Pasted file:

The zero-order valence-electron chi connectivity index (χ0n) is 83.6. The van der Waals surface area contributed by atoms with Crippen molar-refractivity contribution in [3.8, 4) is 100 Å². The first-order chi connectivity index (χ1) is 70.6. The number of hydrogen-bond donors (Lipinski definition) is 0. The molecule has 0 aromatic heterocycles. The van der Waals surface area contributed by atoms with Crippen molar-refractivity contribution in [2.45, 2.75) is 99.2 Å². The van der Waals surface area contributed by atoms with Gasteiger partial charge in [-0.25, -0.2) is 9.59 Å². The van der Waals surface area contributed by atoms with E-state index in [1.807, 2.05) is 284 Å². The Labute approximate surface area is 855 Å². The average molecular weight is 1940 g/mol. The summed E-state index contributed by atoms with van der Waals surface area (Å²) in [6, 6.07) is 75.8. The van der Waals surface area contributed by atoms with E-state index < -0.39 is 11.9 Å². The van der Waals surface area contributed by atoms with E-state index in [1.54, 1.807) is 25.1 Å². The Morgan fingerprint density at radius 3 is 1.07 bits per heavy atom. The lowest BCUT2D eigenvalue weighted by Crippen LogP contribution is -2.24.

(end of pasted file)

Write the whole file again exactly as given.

The zero-order valence-electron chi connectivity index (χ0n) is 83.6. The van der Waals surface area contributed by atoms with Crippen molar-refractivity contribution in [3.8, 4) is 100 Å². The first-order chi connectivity index (χ1) is 70.6. The number of hydrogen-bond donors (Lipinski definition) is 0. The molecule has 0 aromatic heterocycles. The van der Waals surface area contributed by atoms with Crippen molar-refractivity contribution in [2.45, 2.75) is 99.2 Å². The van der Waals surface area contributed by atoms with Gasteiger partial charge in [-0.25, -0.2) is 9.59 Å². The van der Waals surface area contributed by atoms with E-state index in [1.807, 2.05) is 284 Å². The Labute approximate surface area is 855 Å². The average molecular weight is 1940 g/mol. The summed E-state index contributed by atoms with van der Waals surface area (Å²) in [6, 6.07) is 75.8. The van der Waals surface area contributed by atoms with E-state index < -0.39 is 11.9 Å². The van der Waals surface area contributed by atoms with E-state index in [1.54, 1.807) is 25.1 Å². The Morgan fingerprint density at radius 3 is 1.07 bits per heavy atom. The lowest BCUT2D eigenvalue weighted by Crippen LogP contribution is -2.24.